Volume 31 Issue 10
Article, pp. 4-10 | Full
The Origin and Tectonic Significance of the Basin and Range–Rio Grande Rift Boundary in Southern New Mexico, USA
Cenozoic extension in the western United States occurred within two iconic domains: the Basin and
Range and Rio Grande rift. These provinces merge in southern New Mexico to form an
interconnected zone of extension, although the existence, location, and nature of the boundary
between the two provinces are uncertain. In southern New Mexico, existing thermochronologic,
geologic, and geophysical data sets, combined with thermal modeling of zircon (U-Th)/He (ZHe)
data, define a subvertical, 30–40-km-wide boundary that extends through the lithosphere to
depths of at least 100 km. Thermal modeling indicates Proterozoic basement in the upper crust of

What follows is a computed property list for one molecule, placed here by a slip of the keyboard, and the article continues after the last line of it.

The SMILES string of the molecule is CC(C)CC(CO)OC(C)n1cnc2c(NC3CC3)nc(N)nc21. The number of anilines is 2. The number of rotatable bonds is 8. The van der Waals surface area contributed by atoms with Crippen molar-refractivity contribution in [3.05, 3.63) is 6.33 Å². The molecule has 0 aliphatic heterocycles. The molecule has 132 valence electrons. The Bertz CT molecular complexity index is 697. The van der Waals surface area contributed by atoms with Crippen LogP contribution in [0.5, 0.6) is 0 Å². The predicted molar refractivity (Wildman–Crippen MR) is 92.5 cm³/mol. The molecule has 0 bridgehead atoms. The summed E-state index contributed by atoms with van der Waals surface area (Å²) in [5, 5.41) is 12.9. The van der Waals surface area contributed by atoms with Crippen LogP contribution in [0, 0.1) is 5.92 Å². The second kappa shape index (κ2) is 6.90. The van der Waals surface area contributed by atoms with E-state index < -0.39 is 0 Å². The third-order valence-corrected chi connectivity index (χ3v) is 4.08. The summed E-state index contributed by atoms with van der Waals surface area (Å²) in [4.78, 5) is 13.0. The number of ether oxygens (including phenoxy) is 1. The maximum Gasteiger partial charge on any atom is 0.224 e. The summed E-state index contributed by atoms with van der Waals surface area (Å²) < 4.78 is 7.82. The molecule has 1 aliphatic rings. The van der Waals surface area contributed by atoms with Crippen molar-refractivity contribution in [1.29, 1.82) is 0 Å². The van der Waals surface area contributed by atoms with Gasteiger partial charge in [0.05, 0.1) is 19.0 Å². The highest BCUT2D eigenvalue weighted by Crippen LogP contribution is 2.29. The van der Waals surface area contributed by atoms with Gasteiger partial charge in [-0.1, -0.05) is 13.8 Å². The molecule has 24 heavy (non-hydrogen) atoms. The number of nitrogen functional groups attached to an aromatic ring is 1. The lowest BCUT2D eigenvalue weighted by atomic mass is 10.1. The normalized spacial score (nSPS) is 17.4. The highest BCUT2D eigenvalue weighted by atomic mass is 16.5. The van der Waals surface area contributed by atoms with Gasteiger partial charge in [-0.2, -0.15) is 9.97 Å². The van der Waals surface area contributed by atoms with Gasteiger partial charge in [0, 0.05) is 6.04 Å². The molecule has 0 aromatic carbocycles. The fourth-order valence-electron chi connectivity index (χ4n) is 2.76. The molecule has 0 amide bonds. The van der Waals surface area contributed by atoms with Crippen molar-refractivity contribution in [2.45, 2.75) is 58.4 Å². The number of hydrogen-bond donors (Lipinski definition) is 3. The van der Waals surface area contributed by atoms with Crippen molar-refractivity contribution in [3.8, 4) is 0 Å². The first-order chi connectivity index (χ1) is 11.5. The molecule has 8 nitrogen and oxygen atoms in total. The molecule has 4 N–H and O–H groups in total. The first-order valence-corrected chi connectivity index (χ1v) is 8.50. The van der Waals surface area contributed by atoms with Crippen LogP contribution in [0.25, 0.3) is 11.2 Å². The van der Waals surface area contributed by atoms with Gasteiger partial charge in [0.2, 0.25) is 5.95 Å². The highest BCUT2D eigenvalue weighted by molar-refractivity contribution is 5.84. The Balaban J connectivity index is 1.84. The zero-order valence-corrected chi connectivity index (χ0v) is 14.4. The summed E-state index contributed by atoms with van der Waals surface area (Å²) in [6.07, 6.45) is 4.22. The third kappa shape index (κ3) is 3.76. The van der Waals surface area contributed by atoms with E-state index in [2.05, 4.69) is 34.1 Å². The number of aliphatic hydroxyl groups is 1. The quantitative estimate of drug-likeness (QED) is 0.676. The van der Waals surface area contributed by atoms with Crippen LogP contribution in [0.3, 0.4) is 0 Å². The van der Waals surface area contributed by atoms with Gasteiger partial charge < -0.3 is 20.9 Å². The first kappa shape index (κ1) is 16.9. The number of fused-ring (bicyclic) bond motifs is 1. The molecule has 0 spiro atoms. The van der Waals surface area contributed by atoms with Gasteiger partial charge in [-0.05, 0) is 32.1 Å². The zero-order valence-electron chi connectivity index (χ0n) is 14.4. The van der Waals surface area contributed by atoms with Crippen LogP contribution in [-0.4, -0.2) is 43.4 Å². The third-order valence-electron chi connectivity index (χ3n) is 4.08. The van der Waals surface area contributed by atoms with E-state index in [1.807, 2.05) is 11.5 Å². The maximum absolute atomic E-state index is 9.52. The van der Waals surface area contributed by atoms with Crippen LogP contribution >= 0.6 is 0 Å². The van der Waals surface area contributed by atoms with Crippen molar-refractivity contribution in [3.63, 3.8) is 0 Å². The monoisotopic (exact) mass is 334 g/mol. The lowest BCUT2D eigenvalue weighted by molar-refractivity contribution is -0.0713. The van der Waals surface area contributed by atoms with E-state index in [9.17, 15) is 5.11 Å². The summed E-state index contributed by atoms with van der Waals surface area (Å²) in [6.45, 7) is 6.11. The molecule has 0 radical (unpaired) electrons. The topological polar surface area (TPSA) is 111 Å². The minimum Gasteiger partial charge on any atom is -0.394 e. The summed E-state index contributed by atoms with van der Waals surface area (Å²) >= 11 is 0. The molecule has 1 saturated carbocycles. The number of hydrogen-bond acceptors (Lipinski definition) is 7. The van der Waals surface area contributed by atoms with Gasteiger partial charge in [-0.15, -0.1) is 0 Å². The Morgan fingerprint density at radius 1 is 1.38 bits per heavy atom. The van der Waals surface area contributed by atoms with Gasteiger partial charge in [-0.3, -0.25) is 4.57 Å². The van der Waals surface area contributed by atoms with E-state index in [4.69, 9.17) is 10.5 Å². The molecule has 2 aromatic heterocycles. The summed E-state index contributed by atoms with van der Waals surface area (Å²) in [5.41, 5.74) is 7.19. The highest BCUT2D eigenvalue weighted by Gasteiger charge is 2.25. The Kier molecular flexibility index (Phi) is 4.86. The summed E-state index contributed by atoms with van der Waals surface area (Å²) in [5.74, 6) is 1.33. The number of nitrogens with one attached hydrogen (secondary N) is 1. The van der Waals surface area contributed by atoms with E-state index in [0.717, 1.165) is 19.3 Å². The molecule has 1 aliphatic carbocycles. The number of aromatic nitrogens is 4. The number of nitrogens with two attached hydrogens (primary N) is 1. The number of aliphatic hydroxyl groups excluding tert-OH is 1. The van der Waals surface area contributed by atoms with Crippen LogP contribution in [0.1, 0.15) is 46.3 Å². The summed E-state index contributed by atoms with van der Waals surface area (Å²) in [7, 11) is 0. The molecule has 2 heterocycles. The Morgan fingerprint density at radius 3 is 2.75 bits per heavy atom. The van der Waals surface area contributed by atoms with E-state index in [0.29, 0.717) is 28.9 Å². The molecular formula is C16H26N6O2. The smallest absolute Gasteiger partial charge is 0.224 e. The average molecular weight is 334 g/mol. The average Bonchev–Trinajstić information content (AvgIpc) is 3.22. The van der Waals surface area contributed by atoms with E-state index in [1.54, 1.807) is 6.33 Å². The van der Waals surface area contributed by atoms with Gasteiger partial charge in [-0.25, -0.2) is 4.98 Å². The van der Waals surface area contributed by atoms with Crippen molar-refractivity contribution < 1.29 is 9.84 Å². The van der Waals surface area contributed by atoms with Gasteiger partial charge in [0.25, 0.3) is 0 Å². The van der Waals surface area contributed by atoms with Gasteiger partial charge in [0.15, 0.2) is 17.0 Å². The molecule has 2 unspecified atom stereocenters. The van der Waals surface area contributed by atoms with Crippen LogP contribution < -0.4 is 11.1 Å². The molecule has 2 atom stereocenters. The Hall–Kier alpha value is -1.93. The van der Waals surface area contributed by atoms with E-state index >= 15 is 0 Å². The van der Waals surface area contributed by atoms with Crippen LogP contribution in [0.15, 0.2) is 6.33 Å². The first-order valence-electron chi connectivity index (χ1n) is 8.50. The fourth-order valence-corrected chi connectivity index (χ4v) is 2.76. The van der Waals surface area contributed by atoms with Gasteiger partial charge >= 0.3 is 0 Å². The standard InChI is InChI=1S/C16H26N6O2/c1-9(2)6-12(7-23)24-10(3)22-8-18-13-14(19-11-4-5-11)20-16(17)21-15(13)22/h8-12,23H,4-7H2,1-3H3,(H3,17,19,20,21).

the southeastern Basin and Range exceeded 225 °C during Oligocene magmatism, resetting ZHe dates
and creating a thermal boundary that coincides with independent geologic and geophysical data
sets. Although many aspects of this boundary are transient, others may become permanent features
to define a lithospheric-scale boundary prone to reactivation during future tectonism. This
assessment of the boundary supports models in which the southern Rio Grande rift is a separate
structural entity from the adjacent Basin and Range, and this region provides an exceptional
case study for understanding how extensional lithospheric-scale boundaries evolve to become
stable features of continents.
Manuscript received 20 Mar. 2021. Revised manuscript received 1 June 2021.
Manuscript accepted 11 June 2021. Posted 8 July 2021.
© The Geological Society of America, 2021. CC-BY-NC.
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